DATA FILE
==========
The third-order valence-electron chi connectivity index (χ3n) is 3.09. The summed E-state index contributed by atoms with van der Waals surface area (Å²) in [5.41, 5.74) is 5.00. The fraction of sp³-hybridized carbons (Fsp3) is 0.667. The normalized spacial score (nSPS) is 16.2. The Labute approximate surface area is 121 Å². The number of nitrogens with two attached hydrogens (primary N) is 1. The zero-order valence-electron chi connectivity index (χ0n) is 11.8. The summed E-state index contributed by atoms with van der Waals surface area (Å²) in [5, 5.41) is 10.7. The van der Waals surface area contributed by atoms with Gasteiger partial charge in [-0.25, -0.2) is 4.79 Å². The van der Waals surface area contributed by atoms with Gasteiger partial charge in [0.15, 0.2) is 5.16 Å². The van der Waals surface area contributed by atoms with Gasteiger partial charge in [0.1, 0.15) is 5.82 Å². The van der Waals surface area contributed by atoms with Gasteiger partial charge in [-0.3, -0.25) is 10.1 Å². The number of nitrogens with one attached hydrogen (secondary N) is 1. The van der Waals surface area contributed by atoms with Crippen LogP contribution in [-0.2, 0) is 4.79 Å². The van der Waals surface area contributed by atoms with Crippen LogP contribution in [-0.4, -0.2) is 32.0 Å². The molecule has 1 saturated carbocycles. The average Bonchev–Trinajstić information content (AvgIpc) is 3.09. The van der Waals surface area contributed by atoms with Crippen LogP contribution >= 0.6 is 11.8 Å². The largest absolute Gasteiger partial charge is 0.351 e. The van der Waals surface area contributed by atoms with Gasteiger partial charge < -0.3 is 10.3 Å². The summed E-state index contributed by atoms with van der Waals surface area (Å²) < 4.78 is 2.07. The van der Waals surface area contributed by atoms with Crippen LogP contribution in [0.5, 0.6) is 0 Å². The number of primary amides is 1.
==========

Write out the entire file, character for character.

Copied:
The third-order valence-electron chi connectivity index (χ3n) is 3.09. The summed E-state index contributed by atoms with van der Waals surface area (Å²) in [5.41, 5.74) is 5.00. The fraction of sp³-hybridized carbons (Fsp3) is 0.667. The normalized spacial score (nSPS) is 16.2. The Labute approximate surface area is 121 Å². The number of nitrogens with two attached hydrogens (primary N) is 1. The zero-order valence-electron chi connectivity index (χ0n) is 11.8. The summed E-state index contributed by atoms with van der Waals surface area (Å²) in [5, 5.41) is 10.7. The van der Waals surface area contributed by atoms with Gasteiger partial charge in [-0.25, -0.2) is 4.79 Å². The van der Waals surface area contributed by atoms with Gasteiger partial charge in [0.15, 0.2) is 5.16 Å². The van der Waals surface area contributed by atoms with Gasteiger partial charge in [0.1, 0.15) is 5.82 Å². The van der Waals surface area contributed by atoms with Gasteiger partial charge in [-0.3, -0.25) is 10.1 Å². The number of nitrogens with one attached hydrogen (secondary N) is 1. The van der Waals surface area contributed by atoms with Crippen LogP contribution in [-0.2, 0) is 4.79 Å². The van der Waals surface area contributed by atoms with Crippen LogP contribution in [-0.4, -0.2) is 32.0 Å². The molecule has 1 saturated carbocycles. The average Bonchev–Trinajstić information content (AvgIpc) is 3.09. The van der Waals surface area contributed by atoms with Crippen LogP contribution >= 0.6 is 11.8 Å². The largest absolute Gasteiger partial charge is 0.351 e. The van der Waals surface area contributed by atoms with Gasteiger partial charge < -0.3 is 10.3 Å². The summed E-state index contributed by atoms with van der Waals surface area (Å²) < 4.78 is 2.07. The van der Waals surface area contributed by atoms with Crippen LogP contribution in [0.5, 0.6) is 0 Å². The number of primary amides is 1.